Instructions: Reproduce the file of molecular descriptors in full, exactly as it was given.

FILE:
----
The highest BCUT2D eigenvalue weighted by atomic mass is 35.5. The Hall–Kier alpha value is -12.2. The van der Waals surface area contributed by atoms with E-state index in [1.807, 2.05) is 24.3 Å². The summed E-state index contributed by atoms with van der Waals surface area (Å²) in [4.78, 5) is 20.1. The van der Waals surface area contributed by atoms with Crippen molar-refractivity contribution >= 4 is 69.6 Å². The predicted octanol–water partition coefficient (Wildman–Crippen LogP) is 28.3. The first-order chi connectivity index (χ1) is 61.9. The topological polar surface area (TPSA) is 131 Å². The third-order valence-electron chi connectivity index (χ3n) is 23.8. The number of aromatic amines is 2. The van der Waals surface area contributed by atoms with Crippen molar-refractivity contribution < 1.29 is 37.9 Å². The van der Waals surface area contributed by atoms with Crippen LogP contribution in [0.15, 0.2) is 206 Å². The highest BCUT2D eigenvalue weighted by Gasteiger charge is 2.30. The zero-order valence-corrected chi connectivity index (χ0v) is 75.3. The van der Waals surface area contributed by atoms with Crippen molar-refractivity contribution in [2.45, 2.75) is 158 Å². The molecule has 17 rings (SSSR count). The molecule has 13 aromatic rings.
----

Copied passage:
The highest BCUT2D eigenvalue weighted by atomic mass is 35.5. The Hall–Kier alpha value is -12.2. The van der Waals surface area contributed by atoms with E-state index in [1.807, 2.05) is 24.3 Å². The summed E-state index contributed by atoms with van der Waals surface area (Å²) in [4.78, 5) is 20.1. The van der Waals surface area contributed by atoms with Crippen molar-refractivity contribution >= 4 is 69.6 Å². The predicted octanol–water partition coefficient (Wildman–Crippen LogP) is 28.3. The first-order chi connectivity index (χ1) is 61.9. The topological polar surface area (TPSA) is 131 Å². The third-order valence-electron chi connectivity index (χ3n) is 23.8. The number of aromatic amines is 2. The van der Waals surface area contributed by atoms with Crippen molar-refractivity contribution < 1.29 is 37.9 Å². The van der Waals surface area contributed by atoms with Crippen LogP contribution in [0.15, 0.2) is 206 Å². The highest BCUT2D eigenvalue weighted by Gasteiger charge is 2.30. The zero-order valence-corrected chi connectivity index (χ0v) is 75.3. The van der Waals surface area contributed by atoms with Crippen molar-refractivity contribution in [2.45, 2.75) is 158 Å². The molecule has 17 rings (SSSR count). The molecule has 13 aromatic rings.